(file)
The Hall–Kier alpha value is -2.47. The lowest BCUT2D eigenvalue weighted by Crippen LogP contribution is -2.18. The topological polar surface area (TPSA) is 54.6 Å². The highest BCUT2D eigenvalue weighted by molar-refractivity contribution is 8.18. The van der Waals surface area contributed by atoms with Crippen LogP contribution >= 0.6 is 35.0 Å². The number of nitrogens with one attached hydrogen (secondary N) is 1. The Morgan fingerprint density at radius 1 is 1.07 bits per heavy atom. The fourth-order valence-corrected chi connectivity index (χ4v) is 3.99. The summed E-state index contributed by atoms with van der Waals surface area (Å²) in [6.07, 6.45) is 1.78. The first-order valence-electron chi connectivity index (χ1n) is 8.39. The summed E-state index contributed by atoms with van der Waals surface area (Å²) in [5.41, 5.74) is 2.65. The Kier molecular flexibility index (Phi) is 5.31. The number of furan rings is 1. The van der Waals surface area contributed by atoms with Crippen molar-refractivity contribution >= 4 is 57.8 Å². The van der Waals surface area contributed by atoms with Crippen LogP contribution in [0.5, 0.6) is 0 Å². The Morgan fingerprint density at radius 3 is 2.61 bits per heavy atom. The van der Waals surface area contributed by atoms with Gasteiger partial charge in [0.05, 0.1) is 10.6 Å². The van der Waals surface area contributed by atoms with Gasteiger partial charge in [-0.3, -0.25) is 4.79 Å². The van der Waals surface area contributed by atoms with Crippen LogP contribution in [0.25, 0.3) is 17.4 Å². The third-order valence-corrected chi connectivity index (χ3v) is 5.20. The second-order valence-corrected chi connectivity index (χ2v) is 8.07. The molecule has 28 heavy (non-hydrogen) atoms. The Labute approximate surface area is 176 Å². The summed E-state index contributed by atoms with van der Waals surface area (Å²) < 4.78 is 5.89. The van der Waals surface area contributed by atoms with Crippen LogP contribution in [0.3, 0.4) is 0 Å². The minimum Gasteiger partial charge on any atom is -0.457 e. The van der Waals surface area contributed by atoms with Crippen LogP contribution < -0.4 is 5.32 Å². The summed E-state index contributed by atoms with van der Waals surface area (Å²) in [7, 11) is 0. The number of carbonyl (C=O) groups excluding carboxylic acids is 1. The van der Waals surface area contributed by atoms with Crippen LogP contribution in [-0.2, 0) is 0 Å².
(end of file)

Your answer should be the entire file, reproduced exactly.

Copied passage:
The Hall–Kier alpha value is -2.47. The lowest BCUT2D eigenvalue weighted by Crippen LogP contribution is -2.18. The topological polar surface area (TPSA) is 54.6 Å². The highest BCUT2D eigenvalue weighted by molar-refractivity contribution is 8.18. The van der Waals surface area contributed by atoms with Crippen LogP contribution >= 0.6 is 35.0 Å². The number of nitrogens with one attached hydrogen (secondary N) is 1. The Morgan fingerprint density at radius 1 is 1.07 bits per heavy atom. The fourth-order valence-corrected chi connectivity index (χ4v) is 3.99. The summed E-state index contributed by atoms with van der Waals surface area (Å²) in [6.07, 6.45) is 1.78. The first-order valence-electron chi connectivity index (χ1n) is 8.39. The summed E-state index contributed by atoms with van der Waals surface area (Å²) in [5.41, 5.74) is 2.65. The Kier molecular flexibility index (Phi) is 5.31. The number of furan rings is 1. The van der Waals surface area contributed by atoms with Crippen molar-refractivity contribution >= 4 is 57.8 Å². The van der Waals surface area contributed by atoms with Crippen LogP contribution in [0.5, 0.6) is 0 Å². The Morgan fingerprint density at radius 3 is 2.61 bits per heavy atom. The van der Waals surface area contributed by atoms with Gasteiger partial charge in [0.05, 0.1) is 10.6 Å². The van der Waals surface area contributed by atoms with Gasteiger partial charge in [-0.3, -0.25) is 4.79 Å². The van der Waals surface area contributed by atoms with Crippen LogP contribution in [0.25, 0.3) is 17.4 Å². The third-order valence-corrected chi connectivity index (χ3v) is 5.20. The second-order valence-corrected chi connectivity index (χ2v) is 8.07. The molecule has 28 heavy (non-hydrogen) atoms. The Labute approximate surface area is 176 Å². The summed E-state index contributed by atoms with van der Waals surface area (Å²) < 4.78 is 5.89. The van der Waals surface area contributed by atoms with Crippen LogP contribution in [0.3, 0.4) is 0 Å². The minimum Gasteiger partial charge on any atom is -0.457 e. The van der Waals surface area contributed by atoms with Crippen LogP contribution < -0.4 is 5.32 Å². The summed E-state index contributed by atoms with van der Waals surface area (Å²) in [7, 11) is 0. The number of carbonyl (C=O) groups excluding carboxylic acids is 1. The van der Waals surface area contributed by atoms with Crippen LogP contribution in [-0.2, 0) is 0 Å².